There is so much of intellectual creation happening in the world so it’s no surprise that authors and creators of different works are often encouraged to copyright their work. This provides them with valuable protections from those who may try to steal their work or take credit for it. This guide answers six frequently asked questions that you may want to consider if you plan to copyright your work.
Do I have to file official paperwork to copyright my works?
Works become copyrighted as soon as they are created in a fixed tangible medium (i.e. printed, painted, recorded, etc.). Authors of these works aren’t required to file paperwork or even use the copyright symbol and they are still covered by the copyright law (although authors should use the copyright symbol whenever possible). However, it is suggested that authors file the paperwork and make the required deposits (copies of the work) in order to have irrefutable proof that they are the original authors.
What can be copyrighted?
In general, anything that is created or thought of by an individual or group of individuals, then transferred to some sort of medium can be copyrighted. These are called “works” and they can fall into one of eight categories:
- Literary works
- Musical works, including lyrics
- Dramatic works
- Choreographic works
- Sculptural works, pictorial works, and graphics
- Audiovisual works (like movies)
- Sound recordings
- Architectural work
Can websites be copyrighted?
The answer to this is not a straight-forward yes or no. While copyrights don’t protect websites as a whole, they can protect elements of the website. Since copyrights protect “works”, this can be applied to things like online graphics or pictures, text, or designs. The catch to this is that it can’t be just works that you use on the website. It has to be works that you create. For example, if you pay royalty fees to use images or music on your website, you can’t copyright these elements even if you own the website and you designed it yourself.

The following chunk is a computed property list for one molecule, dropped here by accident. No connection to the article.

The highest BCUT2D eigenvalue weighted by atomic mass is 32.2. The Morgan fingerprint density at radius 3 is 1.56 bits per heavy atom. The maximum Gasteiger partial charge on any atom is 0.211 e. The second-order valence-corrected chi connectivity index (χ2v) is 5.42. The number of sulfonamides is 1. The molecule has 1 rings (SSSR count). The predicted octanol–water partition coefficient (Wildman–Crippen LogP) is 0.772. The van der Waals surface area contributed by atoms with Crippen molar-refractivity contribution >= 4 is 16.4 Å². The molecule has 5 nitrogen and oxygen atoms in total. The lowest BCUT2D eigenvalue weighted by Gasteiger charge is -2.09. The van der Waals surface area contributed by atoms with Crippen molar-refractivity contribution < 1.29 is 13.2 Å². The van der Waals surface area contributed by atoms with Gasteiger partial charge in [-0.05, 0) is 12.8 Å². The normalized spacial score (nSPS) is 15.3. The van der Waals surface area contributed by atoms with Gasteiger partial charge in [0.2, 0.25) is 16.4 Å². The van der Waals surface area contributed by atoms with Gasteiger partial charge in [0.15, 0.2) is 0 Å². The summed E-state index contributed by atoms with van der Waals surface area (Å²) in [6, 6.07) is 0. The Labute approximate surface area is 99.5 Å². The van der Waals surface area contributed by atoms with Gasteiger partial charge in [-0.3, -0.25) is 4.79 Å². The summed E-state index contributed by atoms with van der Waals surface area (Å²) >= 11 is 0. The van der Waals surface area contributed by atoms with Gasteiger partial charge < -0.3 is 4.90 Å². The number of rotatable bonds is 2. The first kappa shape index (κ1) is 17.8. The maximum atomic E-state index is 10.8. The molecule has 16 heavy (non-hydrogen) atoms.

What kind of rights do I have as the copyright holder?
When you create a work, you have some basic rights as the copyright holder. These rights are:
- To publicly perform or display your work. This can include a live performance, a recorded performance, a sound-recorded performance, or any type of public display that doesn’t break any other laws.
- To reproduce the work in any way you see fit.
- To create derivative works. This means transform it, adapt it, recast it, rewrite, it or any other types of changes you may want to do.
- To distribute your work in any way that you see fit.
What is a mandatory deposit?
A mandatory deposit is the mandatory number of copies of your work that you must submit to the copyright office. In general, the mandatory deposit number is two copies. These copies must be of the best version of the work and must be submitted within three months of the publication of the work. There are a quite a few types of works that are exempt from the mandatory deposit rule (they are not exempt if you are applying for a copyright). More information about the exemptions can be found in Circular 7D from the United States Copyright Office of the Library of Congress.
What is the Digital Millennium Copyright Act?
In 1998 this act was passed in an attempt to combat online copyright infringement. The act actually criminalized copyright infringement. DMCA is presented in the form of a tool that authors and/or copyright holders can use to report copyright infringement to internet service providers (ISPs), search engines, web hosting companies, and other such entities. As long as all the information that is required is provided in the take down request, these entities may take down the copyrighted material from the unlawful party. However, these companies have the right to refuse to take down the material in which case they may be held liable as a sort of “infringement accessory” in a lawsuit.